Y. J. Lee, PhD (Director)—sociology
Affiliate Graduate Faculty
T. Brown, PhD—population studies
Certificate Offered: Graduate Certificate in Population Studies
The Academic Program
The graduate program addresses the relationships between population processes—fertility, mortality, migration, population growth, and aging—and social, political, environmental, and economic change in the contemporary world. The subject matter is addressed from a multi-disciplinary perspective with an emphasis on policy-oriented study and research. Given the location of the UH Manoa and the expertise of its faculty, the graduate program emphasizes policies and issues of contemporary importance in the Asia-Pacific region.
The program’s curriculum draws on the strengths of its interdisciplinary faculty who are drawn from sociology, economics, public health, geography, anthropology, political science, urban planning, and communication. Their current research and teaching interests include, among others, high-risk behavior among youth, change in marriage and the family, reproductive health, health policy, the emergence of HIV/AIDS and other infectious disease, the implications of aging and slowing population growth, and migration and urbanization.
Certificate in Population Studies
The interdisciplinary Graduate Certificate in Population Studies consists of 16 credits of course work, earned with a grade of more than B- in any course, and a capstone project. Specific requirements are:
Each year, the program director appoints a committee of three faculty
members to both administer the comprehensive examination and assess completed
research papers. Four of six questions must be answered in the comprehensive
examination, which will be written and followed by an oral discussion.
It will be broad in scope and assume basic knowledge of the concepts,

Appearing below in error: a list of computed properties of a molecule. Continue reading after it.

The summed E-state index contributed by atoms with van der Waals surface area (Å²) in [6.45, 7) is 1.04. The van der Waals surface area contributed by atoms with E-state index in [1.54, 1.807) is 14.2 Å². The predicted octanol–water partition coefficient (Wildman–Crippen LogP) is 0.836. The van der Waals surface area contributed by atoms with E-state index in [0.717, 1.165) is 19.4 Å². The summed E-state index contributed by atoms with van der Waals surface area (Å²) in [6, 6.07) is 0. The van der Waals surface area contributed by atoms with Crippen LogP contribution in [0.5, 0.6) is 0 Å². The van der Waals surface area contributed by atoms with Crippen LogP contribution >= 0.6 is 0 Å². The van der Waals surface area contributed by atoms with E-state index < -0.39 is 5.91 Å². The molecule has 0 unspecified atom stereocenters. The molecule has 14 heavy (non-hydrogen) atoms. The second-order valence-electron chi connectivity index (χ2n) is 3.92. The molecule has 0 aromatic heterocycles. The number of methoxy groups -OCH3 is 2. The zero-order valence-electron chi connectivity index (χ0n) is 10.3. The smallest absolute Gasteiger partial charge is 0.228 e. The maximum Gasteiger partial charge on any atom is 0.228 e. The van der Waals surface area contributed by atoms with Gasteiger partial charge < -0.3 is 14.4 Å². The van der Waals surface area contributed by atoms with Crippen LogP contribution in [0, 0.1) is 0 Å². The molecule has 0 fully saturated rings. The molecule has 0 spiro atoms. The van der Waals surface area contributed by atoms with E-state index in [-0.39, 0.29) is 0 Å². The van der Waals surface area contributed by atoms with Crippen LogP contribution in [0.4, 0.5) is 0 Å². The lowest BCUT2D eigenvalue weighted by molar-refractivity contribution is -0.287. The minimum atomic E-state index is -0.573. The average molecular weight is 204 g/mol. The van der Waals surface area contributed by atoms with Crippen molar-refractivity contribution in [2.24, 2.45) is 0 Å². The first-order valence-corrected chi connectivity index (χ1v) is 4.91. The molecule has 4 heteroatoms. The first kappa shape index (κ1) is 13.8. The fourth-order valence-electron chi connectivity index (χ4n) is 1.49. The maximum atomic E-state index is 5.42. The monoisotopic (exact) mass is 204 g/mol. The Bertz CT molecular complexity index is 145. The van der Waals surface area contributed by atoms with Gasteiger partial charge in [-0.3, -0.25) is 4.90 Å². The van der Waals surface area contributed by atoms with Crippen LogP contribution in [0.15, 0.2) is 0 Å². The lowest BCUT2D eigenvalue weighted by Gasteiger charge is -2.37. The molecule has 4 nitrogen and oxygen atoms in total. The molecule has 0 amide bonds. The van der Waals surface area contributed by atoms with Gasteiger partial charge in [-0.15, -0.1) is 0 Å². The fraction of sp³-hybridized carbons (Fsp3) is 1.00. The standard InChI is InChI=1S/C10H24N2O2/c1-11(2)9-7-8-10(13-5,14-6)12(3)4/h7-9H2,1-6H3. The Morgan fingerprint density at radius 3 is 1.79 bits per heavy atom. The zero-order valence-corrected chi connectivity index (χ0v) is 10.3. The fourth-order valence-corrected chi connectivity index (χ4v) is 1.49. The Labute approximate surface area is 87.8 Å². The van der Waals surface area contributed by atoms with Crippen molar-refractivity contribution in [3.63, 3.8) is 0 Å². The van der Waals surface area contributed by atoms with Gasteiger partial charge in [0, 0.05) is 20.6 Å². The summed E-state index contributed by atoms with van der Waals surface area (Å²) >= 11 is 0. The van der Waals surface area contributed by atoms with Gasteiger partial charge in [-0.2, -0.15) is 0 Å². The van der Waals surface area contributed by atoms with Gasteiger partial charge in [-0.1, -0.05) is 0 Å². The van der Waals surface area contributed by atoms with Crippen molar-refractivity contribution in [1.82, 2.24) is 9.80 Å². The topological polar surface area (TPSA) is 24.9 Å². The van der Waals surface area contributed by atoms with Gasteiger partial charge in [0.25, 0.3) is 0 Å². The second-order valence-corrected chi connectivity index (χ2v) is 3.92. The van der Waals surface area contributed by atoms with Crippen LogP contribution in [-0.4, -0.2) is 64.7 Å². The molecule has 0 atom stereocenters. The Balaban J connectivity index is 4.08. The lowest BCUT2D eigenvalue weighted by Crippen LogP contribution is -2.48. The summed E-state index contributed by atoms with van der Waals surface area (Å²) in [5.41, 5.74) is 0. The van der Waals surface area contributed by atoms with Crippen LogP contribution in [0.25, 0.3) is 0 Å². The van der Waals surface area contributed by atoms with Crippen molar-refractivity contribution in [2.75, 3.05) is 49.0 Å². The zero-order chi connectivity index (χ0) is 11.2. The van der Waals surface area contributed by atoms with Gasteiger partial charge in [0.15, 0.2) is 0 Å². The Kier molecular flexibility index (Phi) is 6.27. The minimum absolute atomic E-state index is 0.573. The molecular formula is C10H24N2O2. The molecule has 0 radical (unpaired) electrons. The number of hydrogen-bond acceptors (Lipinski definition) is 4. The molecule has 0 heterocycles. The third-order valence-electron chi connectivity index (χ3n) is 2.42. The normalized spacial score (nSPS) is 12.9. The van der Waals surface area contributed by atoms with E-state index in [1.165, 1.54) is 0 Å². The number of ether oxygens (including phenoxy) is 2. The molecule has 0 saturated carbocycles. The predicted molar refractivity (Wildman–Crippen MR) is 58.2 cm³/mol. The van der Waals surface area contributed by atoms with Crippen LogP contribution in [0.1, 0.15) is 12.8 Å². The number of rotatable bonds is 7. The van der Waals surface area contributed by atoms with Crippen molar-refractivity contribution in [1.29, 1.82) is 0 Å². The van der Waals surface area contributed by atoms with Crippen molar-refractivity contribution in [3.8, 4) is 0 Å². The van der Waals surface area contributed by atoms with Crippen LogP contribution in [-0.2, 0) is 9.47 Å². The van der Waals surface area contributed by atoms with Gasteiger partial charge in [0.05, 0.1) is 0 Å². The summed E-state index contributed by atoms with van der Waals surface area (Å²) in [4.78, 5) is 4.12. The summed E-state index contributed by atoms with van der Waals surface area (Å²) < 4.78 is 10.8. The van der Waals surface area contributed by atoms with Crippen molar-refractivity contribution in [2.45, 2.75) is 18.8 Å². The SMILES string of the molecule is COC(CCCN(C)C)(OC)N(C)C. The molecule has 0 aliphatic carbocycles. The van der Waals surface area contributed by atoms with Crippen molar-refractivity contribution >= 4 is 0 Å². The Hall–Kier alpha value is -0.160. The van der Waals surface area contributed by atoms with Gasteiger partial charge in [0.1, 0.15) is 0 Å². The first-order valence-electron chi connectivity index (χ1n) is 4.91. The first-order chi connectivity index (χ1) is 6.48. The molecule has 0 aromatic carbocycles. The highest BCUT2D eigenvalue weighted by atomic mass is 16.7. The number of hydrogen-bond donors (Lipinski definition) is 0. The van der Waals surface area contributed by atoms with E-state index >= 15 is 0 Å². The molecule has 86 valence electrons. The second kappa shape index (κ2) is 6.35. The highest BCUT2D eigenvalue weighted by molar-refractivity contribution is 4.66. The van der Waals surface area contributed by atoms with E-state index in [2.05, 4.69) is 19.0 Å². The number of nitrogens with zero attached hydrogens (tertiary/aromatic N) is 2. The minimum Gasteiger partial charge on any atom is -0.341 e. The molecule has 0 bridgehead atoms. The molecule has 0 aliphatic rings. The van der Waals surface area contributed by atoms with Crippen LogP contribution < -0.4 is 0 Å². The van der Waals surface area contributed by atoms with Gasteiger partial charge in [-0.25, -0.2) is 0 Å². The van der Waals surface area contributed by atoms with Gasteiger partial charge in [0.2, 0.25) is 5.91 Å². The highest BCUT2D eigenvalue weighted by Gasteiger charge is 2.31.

substance, and techniques of population. Questions will be concerned with
the integration of material, plausible argument, and reflective statement.
Research papers must be of publishable quality, and a student choosing
this option will have a faculty advisor who is not a member of the assessment
Thematic Clusters in Population Studies
Population Studies consists of a core of basic information and themes or key issues in population inquiry: marriage, family and fertility; health and development; aging; social mobility and spatial dynamics; population and environment; population and economics; and demographic methods. Each of these is conceived as an overlapping circle to emphasize the exchange of information and ideas about human populations, based on courses and seminars drawn from population studies, the social sciences, and the health sciences. Seven themes are emphasized:
Marriage, Family and Fertility The institutions of marriage, the family and the household are crucial in demographic processes and are at the center of broader social and economic change as well. This module examines these key institutions from economic, sociological and other perspectives, with particular attention to their roles in shaping demographic systems. Families and households allocate resources among its members and across time. In so doing, they influence the level and distribution of mortality and morbidity, education, and other components of well-being. The family is central to reproduction and the replacement of populations. The module considers factors underlying levels of reproduction in technologically less-developed societies and societies with modern demographic regimes, and examines the place of these institutions in recognized variations in long-term transitions from one to the other. These institutions are also central to the recent trend in many societies toward very low fertility. The same institutions are important to our understanding of migration patterns. Attention is given to ways that families and households influence the residential changes of individuals.